Understanding Stop-work Authority

It’s everyone’s responsibility to detect workplace hazards and prevent accidents. As such, a stop-work authority (SWA) program is intended to encourage employees like you to keep an eye out for potential occupational safety hazards. Under an SWA program, you and your co-workers have an obligation to stop working upon recognizing a perceived unsafe behavior or condition in the workplace. From there, all employees must halt work processes until the problem has been corrected. You should know from initial and ongoing training how to recognize unsafe work behaviors and conditions, including the following:

  • Violations of OSHA standards or organizational safety policies
  • Inadequate or lack of training, including the need for remedial and ongoing instruction
  • Damaged or improperly used equipment
  • Fire hazards
  • Fall hazards
  • Near-miss incidents

It’s important to understand that there will be no punishment for reporting unsafe work conditions. Anyone has the ability to question the safety of another person’s actions in the workplace, regardless of seniority or discipline. For more information on SWA protocols, consult your supervisor.

Selecting Safe Footwear

Personal protective equipment (PPE) is crucial when it comes to preventing injuries and ensuring your health and safety on the job site. One often overlooked type of PPE is safety footwear, which is designed to protect your feet from common job site hazards. Depending on the job activity and equipment you use, the following exposures could lead to serious foot injuries:

  • Sharp or heavy objects
  • Corrosive materials
  • Electrical hazards
  • Hot or slippery surfaces

While you may think that an average pair of boots is all you need to avoid foot injuries on the job, there are a number of different hazards that a regular work boot may not protect against. Several factors determine what type of footwear is appropriate for you, including the potential hazards you’re exposed to, the machinery you use and the requirements of your position. What’s more, there are different types of safety boots, each designed to mitigate specific workplace hazards. Here are the most common kinds of protective footwear:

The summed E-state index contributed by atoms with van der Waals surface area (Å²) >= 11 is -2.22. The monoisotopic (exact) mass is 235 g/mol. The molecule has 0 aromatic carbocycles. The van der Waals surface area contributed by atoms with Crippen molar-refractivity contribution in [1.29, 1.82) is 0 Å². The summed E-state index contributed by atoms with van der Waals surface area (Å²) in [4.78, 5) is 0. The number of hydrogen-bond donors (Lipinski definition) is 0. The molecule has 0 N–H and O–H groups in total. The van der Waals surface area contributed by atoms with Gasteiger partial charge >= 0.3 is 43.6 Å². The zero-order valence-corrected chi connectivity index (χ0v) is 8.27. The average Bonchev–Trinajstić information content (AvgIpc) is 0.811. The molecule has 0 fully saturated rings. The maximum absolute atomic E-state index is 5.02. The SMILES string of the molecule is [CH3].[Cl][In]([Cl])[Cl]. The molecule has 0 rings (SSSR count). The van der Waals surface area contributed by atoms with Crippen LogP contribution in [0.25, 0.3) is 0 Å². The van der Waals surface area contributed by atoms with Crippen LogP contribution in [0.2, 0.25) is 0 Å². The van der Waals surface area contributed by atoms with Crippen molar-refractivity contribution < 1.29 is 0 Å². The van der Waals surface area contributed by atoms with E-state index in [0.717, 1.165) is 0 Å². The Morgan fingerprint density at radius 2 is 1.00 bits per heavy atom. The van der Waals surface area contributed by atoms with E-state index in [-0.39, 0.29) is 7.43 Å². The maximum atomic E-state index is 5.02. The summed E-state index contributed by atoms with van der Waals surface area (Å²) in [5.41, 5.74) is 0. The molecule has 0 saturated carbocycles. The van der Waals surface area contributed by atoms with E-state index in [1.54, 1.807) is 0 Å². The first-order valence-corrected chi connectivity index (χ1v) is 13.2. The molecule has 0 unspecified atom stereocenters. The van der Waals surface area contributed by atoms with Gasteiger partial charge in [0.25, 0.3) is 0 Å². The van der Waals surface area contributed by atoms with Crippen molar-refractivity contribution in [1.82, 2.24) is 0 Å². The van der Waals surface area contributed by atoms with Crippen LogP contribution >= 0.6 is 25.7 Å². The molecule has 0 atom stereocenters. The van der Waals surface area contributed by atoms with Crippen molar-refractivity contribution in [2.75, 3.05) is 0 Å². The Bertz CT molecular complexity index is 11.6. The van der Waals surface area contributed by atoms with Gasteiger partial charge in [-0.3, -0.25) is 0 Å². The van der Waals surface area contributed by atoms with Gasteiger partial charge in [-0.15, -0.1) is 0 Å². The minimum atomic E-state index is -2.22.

• Steel-toe, reinforced safety-toe or reinforced toecap boots protect against crushing injuries caused by falling or dropped objects. For extra protection, metatarsal guards can be used to safeguard the bones between your toes and ankle.
  • Puncture-resistant boots are typically reinforced with metal and are designed to prevent injury should you step on a nail, screw or other sharp object.
  • Metal-free boots are nonconductive and protect against electrocution risks. In general, these types of boots can provide protection for up to 600 volts of electricity in dry environments. However, moisture and wear on boots can impact the effectiveness of these kinds of safety protection around electricity. With this in mind, it’s best to follow all applicable safe work procedures and wear metal-free footwear alongside other nonconductive PPE.
  • Slip-resistant boots have a specialized sole that can reduce slip, trip and fall risks. Nonslip soles are especially valuable in work environments where cords, materials and other items may increase trip hazards.
  • Insulated boots protect your feet against extreme temperatures, including specific options for both hot and cold environments. Furthermore, risks related to chemical burns require specially treated boots.

Regardless of the type of safety boots you use, it’s important to ensure they fit properly and are well maintained. Safety boots should be inspected before each use for signs of wear. If a boot is cracked or shows other signs of damage, replace it immediately. For any questions regarding safety boots, speak with your supervisor.